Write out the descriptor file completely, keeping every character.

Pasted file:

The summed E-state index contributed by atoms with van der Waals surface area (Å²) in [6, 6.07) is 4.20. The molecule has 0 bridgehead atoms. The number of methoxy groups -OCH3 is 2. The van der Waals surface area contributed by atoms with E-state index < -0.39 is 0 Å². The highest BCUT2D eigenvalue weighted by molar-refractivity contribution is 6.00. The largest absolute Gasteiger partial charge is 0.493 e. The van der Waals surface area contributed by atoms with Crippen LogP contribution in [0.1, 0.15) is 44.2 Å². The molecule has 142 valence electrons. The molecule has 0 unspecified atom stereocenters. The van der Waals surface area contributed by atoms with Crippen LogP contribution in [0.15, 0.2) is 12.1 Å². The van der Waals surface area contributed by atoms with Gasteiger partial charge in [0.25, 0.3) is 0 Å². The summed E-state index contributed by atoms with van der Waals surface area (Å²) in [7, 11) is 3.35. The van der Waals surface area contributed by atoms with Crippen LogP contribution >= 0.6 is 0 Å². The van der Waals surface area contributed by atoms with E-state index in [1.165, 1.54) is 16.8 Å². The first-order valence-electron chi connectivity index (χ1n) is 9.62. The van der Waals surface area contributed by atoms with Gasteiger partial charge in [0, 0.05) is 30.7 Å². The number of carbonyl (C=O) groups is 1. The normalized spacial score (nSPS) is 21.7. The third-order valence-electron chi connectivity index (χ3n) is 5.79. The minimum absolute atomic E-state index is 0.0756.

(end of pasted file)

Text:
The summed E-state index contributed by atoms with van der Waals surface area (Å²) in [6, 6.07) is 4.20. The molecule has 0 bridgehead atoms. The number of methoxy groups -OCH3 is 2. The van der Waals surface area contributed by atoms with E-state index < -0.39 is 0 Å². The highest BCUT2D eigenvalue weighted by molar-refractivity contribution is 6.00. The largest absolute Gasteiger partial charge is 0.493 e. The van der Waals surface area contributed by atoms with Crippen LogP contribution in [0.1, 0.15) is 44.2 Å². The molecule has 142 valence electrons. The molecule has 0 unspecified atom stereocenters. The van der Waals surface area contributed by atoms with Crippen LogP contribution in [0.15, 0.2) is 12.1 Å². The van der Waals surface area contributed by atoms with Gasteiger partial charge in [0.25, 0.3) is 0 Å². The summed E-state index contributed by atoms with van der Waals surface area (Å²) in [7, 11) is 3.35. The van der Waals surface area contributed by atoms with Crippen LogP contribution >= 0.6 is 0 Å². The van der Waals surface area contributed by atoms with E-state index in [1.165, 1.54) is 16.8 Å². The first-order valence-electron chi connectivity index (χ1n) is 9.62. The van der Waals surface area contributed by atoms with Gasteiger partial charge in [0, 0.05) is 30.7 Å². The number of carbonyl (C=O) groups is 1. The normalized spacial score (nSPS) is 21.7. The third-order valence-electron chi connectivity index (χ3n) is 5.79. The minimum absolute atomic E-state index is 0.0756.